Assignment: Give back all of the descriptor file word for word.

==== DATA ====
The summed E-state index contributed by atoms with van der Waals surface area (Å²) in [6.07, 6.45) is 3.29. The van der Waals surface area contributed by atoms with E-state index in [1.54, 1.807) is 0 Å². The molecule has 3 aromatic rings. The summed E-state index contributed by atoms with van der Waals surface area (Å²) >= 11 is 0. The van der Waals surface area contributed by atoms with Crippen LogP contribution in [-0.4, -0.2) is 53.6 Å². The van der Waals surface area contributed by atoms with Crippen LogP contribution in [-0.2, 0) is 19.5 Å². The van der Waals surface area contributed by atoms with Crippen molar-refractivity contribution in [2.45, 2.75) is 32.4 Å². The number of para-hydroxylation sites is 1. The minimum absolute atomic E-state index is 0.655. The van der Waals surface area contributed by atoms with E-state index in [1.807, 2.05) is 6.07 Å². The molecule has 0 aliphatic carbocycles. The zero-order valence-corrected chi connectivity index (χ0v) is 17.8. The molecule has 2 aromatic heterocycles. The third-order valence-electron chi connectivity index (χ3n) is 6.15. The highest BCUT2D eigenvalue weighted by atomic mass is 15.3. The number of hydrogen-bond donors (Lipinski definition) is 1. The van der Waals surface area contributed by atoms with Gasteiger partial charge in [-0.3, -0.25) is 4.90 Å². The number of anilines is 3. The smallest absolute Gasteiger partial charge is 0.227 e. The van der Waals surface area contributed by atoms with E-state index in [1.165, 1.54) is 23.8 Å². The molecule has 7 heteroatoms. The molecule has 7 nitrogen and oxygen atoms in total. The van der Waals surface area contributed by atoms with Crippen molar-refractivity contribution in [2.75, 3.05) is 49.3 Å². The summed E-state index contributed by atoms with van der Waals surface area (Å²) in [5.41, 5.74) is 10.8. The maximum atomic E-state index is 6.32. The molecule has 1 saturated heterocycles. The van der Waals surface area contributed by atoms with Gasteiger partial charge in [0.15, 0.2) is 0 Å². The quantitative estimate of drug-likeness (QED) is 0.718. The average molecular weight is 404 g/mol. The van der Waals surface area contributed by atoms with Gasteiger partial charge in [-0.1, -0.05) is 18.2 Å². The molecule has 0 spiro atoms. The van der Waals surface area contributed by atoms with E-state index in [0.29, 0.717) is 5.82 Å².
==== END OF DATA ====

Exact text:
The summed E-state index contributed by atoms with van der Waals surface area (Å²) in [6.07, 6.45) is 3.29. The van der Waals surface area contributed by atoms with E-state index in [1.54, 1.807) is 0 Å². The molecule has 3 aromatic rings. The summed E-state index contributed by atoms with van der Waals surface area (Å²) >= 11 is 0. The van der Waals surface area contributed by atoms with Crippen LogP contribution in [-0.4, -0.2) is 53.6 Å². The van der Waals surface area contributed by atoms with Crippen LogP contribution in [-0.2, 0) is 19.5 Å². The van der Waals surface area contributed by atoms with Crippen molar-refractivity contribution in [2.45, 2.75) is 32.4 Å². The number of para-hydroxylation sites is 1. The minimum absolute atomic E-state index is 0.655. The van der Waals surface area contributed by atoms with E-state index in [1.807, 2.05) is 6.07 Å². The molecule has 0 aliphatic carbocycles. The zero-order valence-corrected chi connectivity index (χ0v) is 17.8. The molecule has 2 aromatic heterocycles. The third-order valence-electron chi connectivity index (χ3n) is 6.15. The highest BCUT2D eigenvalue weighted by atomic mass is 15.3. The number of hydrogen-bond donors (Lipinski definition) is 1. The van der Waals surface area contributed by atoms with Gasteiger partial charge in [-0.3, -0.25) is 4.90 Å². The number of anilines is 3. The smallest absolute Gasteiger partial charge is 0.227 e. The van der Waals surface area contributed by atoms with E-state index in [1.165, 1.54) is 23.8 Å². The molecule has 7 heteroatoms. The molecule has 7 nitrogen and oxygen atoms in total. The van der Waals surface area contributed by atoms with Crippen molar-refractivity contribution in [2.75, 3.05) is 49.3 Å². The summed E-state index contributed by atoms with van der Waals surface area (Å²) in [5.41, 5.74) is 10.8. The maximum atomic E-state index is 6.32. The molecule has 1 saturated heterocycles. The van der Waals surface area contributed by atoms with Gasteiger partial charge in [0.15, 0.2) is 0 Å². The quantitative estimate of drug-likeness (QED) is 0.718. The average molecular weight is 404 g/mol. The van der Waals surface area contributed by atoms with Gasteiger partial charge in [-0.1, -0.05) is 18.2 Å². The molecule has 0 spiro atoms. The van der Waals surface area contributed by atoms with E-state index in [0.29, 0.717) is 5.82 Å².